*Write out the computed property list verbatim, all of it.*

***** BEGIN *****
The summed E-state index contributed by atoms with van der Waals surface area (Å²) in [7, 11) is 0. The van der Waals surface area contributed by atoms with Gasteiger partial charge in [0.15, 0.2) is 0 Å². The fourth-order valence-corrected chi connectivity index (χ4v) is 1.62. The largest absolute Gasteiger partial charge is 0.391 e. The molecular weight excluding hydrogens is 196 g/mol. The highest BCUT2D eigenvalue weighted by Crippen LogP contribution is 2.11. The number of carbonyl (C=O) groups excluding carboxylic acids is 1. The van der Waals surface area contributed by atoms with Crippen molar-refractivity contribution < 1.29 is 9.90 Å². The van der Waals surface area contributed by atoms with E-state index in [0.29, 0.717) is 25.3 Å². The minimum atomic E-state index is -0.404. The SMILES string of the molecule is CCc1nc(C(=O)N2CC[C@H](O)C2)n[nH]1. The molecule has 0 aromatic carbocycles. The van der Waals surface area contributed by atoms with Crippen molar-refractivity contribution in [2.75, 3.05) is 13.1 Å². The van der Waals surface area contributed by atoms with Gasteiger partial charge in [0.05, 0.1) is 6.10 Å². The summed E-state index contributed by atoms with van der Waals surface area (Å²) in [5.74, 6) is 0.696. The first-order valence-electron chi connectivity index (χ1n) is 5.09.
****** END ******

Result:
The summed E-state index contributed by atoms with van der Waals surface area (Å²) in [7, 11) is 0. The van der Waals surface area contributed by atoms with Gasteiger partial charge in [0.15, 0.2) is 0 Å². The fourth-order valence-corrected chi connectivity index (χ4v) is 1.62. The largest absolute Gasteiger partial charge is 0.391 e. The molecular weight excluding hydrogens is 196 g/mol. The highest BCUT2D eigenvalue weighted by Crippen LogP contribution is 2.11. The number of carbonyl (C=O) groups excluding carboxylic acids is 1. The van der Waals surface area contributed by atoms with Crippen molar-refractivity contribution < 1.29 is 9.90 Å². The van der Waals surface area contributed by atoms with E-state index in [0.29, 0.717) is 25.3 Å². The minimum atomic E-state index is -0.404. The SMILES string of the molecule is CCc1nc(C(=O)N2CC[C@H](O)C2)n[nH]1. The molecule has 0 aromatic carbocycles. The van der Waals surface area contributed by atoms with Crippen molar-refractivity contribution in [2.75, 3.05) is 13.1 Å². The van der Waals surface area contributed by atoms with Gasteiger partial charge in [0.05, 0.1) is 6.10 Å². The summed E-state index contributed by atoms with van der Waals surface area (Å²) in [5.74, 6) is 0.696. The first-order valence-electron chi connectivity index (χ1n) is 5.09.